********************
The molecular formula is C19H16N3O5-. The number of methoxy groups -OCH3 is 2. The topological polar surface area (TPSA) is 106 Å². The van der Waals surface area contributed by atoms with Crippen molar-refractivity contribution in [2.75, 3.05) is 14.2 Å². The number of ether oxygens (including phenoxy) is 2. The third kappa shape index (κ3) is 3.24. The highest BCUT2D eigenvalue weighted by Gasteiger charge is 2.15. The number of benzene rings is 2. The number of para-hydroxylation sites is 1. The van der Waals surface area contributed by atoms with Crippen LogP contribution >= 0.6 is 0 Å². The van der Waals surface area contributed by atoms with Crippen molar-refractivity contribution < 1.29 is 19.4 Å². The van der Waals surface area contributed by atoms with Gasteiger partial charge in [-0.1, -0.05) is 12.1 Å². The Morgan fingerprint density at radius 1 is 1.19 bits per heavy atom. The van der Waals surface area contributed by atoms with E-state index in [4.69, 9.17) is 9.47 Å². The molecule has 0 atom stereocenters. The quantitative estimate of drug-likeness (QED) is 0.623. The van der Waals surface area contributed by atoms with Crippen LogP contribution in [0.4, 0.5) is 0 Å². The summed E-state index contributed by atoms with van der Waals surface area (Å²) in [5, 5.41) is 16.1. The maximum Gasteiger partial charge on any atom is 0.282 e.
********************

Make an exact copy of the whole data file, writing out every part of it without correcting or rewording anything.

The molecular formula is C19H16N3O5-. The number of methoxy groups -OCH3 is 2. The topological polar surface area (TPSA) is 106 Å². The van der Waals surface area contributed by atoms with Crippen molar-refractivity contribution in [2.75, 3.05) is 14.2 Å². The number of ether oxygens (including phenoxy) is 2. The third kappa shape index (κ3) is 3.24. The highest BCUT2D eigenvalue weighted by Gasteiger charge is 2.15. The number of benzene rings is 2. The number of para-hydroxylation sites is 1. The van der Waals surface area contributed by atoms with Crippen LogP contribution >= 0.6 is 0 Å². The van der Waals surface area contributed by atoms with Crippen molar-refractivity contribution < 1.29 is 19.4 Å². The van der Waals surface area contributed by atoms with Gasteiger partial charge in [-0.1, -0.05) is 12.1 Å². The Morgan fingerprint density at radius 1 is 1.19 bits per heavy atom. The van der Waals surface area contributed by atoms with E-state index in [4.69, 9.17) is 9.47 Å². The molecule has 0 atom stereocenters. The quantitative estimate of drug-likeness (QED) is 0.623. The van der Waals surface area contributed by atoms with Crippen LogP contribution in [0.4, 0.5) is 0 Å². The summed E-state index contributed by atoms with van der Waals surface area (Å²) in [5, 5.41) is 16.1. The maximum Gasteiger partial charge on any atom is 0.282 e.